Williston pastors say churches should have option to decide on whether to allow concealed guns


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WILLISTON, N.D. - Some pastors in the heart of North Dakota's oil patch say they should be able to decide whether they can carry guns in church.

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Hey there, time traveller!
This article was published 24/03/2013 (3605 days ago), so information in it may no longer be current.

WILLISTON, N.D. – Some pastors in the heart of North Dakota’s oil patch say they should be able to decide whether they can carry guns in church.

A group from Williston plans to submit a petition — signed by several pastors — this week to city commissioners that would give churches the option of allowing concealed weapons.

The Rev. Will Page, associate professor of Cornerstone Baptist Church, tells The Forum newspaper (http://bit.ly/10B1PE8) he’s worried that people with evil intentions may target churches because they know members of the congregation are not armed.

“The whole idea of a gun-free zone is inherently dangerous,” said Page, who moved to Williston from Mobile, Ala., in August.

The Rev. Mark Britton of Faith United Methodist Church says the petition asks that the decision to allow guns be left up to church leadership, not the government.

“Sometimes pastors have to stand up for church rights,” Britton said.

The state Legislature is considering allowing guns in churches and other places.

Republican state Sen. Stan Lyson, of Williston, a former Williams County sheriff, said he doesn’t believe that allowing concealed weapons in church or other places improves safety.

“When you get into a situation where a gun is being used, people are scared. They’re so afraid that you don’t hardly remember what took place when the thing is over,” Lyson said. “In doing that, are they going to be efficient with their gun at that point? Or are they going to spray the bullets and maybe hit innocent people?”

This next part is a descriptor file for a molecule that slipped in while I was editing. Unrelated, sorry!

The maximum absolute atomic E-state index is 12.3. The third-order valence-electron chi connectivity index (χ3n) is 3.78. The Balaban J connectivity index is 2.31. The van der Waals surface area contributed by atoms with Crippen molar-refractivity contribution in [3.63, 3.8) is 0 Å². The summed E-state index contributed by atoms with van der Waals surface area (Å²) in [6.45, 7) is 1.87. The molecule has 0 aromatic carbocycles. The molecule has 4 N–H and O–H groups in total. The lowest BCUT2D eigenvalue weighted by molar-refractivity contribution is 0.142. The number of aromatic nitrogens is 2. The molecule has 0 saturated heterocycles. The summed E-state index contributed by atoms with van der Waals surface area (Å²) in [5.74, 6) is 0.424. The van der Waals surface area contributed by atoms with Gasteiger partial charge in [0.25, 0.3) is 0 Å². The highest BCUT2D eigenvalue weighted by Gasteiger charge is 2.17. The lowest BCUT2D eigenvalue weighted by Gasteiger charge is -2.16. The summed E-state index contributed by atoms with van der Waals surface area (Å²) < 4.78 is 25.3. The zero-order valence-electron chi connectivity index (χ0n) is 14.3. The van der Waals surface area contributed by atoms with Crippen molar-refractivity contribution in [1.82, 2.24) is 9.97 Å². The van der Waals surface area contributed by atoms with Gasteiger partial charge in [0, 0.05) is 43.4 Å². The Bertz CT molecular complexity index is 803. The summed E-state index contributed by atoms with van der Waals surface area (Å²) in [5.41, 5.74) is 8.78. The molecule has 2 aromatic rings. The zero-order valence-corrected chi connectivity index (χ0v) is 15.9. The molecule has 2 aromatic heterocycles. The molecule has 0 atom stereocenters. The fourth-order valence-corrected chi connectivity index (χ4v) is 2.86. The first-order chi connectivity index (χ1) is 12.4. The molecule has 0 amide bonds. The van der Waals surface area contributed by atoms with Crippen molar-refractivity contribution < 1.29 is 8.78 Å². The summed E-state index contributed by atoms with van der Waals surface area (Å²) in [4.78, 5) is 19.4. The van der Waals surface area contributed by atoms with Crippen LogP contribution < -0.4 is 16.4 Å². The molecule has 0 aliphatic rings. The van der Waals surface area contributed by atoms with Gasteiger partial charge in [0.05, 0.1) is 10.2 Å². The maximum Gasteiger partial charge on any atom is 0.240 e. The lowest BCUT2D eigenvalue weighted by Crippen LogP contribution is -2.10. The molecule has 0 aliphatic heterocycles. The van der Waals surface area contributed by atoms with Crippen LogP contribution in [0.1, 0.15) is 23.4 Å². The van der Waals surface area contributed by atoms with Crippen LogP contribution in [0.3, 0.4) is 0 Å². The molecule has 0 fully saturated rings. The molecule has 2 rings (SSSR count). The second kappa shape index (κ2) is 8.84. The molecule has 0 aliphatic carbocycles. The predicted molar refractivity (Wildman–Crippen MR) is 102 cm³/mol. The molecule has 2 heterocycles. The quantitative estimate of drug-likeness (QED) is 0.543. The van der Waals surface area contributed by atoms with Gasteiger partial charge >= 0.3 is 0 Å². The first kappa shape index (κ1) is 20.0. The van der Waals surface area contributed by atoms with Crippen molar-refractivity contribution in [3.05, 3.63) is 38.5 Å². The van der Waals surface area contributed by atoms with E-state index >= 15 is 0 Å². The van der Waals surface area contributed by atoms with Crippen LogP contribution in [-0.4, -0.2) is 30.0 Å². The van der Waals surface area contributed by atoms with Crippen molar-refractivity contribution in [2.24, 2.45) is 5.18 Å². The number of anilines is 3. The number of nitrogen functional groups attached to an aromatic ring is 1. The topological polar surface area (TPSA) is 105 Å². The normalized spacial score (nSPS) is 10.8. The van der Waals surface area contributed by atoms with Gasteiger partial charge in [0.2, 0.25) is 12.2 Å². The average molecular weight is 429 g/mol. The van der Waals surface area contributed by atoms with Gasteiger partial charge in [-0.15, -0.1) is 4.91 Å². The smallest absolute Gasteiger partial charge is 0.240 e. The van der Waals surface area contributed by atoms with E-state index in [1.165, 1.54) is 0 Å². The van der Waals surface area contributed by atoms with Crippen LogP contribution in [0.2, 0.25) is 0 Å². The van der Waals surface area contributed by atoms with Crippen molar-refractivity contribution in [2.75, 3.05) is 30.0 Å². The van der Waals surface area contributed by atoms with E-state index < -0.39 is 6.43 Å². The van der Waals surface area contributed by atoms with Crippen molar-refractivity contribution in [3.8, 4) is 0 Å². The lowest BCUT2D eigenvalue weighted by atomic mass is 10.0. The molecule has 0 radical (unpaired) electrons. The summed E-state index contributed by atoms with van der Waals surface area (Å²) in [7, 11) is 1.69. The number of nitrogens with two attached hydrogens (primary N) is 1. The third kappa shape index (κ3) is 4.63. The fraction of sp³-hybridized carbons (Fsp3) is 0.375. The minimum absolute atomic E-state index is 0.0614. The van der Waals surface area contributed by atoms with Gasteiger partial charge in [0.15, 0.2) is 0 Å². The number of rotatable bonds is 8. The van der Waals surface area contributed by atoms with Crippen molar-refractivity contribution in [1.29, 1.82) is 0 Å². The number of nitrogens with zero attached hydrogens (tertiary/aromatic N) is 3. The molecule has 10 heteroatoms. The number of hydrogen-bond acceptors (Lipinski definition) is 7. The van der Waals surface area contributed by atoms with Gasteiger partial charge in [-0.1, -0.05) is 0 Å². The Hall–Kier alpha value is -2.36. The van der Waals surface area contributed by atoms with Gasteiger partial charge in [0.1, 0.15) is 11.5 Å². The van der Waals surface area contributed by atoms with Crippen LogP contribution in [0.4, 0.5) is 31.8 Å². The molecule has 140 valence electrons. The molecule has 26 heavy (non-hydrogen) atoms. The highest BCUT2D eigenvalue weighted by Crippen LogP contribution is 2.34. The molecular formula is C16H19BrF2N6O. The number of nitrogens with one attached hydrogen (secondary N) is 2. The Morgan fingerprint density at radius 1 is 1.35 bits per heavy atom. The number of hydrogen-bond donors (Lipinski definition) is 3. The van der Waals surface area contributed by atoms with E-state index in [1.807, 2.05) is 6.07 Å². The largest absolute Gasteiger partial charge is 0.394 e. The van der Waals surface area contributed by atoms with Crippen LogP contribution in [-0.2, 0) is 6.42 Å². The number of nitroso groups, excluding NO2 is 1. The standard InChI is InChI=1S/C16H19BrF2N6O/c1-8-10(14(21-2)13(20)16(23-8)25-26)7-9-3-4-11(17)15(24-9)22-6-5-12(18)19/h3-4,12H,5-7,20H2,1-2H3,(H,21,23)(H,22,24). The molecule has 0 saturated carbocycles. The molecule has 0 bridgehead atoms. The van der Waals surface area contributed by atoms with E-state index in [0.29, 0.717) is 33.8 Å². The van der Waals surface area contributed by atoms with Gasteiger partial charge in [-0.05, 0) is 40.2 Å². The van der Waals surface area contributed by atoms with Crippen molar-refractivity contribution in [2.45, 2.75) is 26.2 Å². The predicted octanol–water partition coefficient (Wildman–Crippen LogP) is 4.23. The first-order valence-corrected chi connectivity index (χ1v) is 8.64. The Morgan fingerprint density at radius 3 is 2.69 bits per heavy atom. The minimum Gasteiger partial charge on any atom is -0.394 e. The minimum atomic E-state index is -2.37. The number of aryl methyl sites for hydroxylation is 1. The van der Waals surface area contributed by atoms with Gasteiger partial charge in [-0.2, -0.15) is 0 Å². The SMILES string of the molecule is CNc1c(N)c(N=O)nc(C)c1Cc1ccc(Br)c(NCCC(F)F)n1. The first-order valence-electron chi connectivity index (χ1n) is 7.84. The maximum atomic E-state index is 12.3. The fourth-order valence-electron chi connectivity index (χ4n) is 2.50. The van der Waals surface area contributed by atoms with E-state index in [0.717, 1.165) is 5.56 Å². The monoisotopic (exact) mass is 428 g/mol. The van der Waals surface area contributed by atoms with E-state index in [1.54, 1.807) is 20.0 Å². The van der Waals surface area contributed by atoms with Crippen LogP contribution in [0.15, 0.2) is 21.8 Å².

Applications for new concealed weapons permits and renewals are steadily increasing in the Williston area and around North Dakota. Williams County had 923 concealed weapons licenses and renewals in 2012, a 101 per cent increase over 2011, according to the Attorney General’s Office. The entire state saw about a 124 per cent increase in licenses issued in 2012.

Officials believe the increase has more to do with discussions in Washington, D.C., about guns than concerns about safety in North Dakota.

“We don’t see any crimes from people who have concealed weapon permits,” Williams County Sheriff Scott Busching said. “I have nothing to fear from the law-abiding armed citizen.”

Page said Cornerstone Baptist Church has not had any incidents that would prompt support for this petition, and the church leadership is not in favour of arming ushers.

“We’re not advocating that anybody do this, just that the city council grant local congregations the option of making the decision for themselves,” Page said.


Information from: The Forum, http://www.in-forum.com

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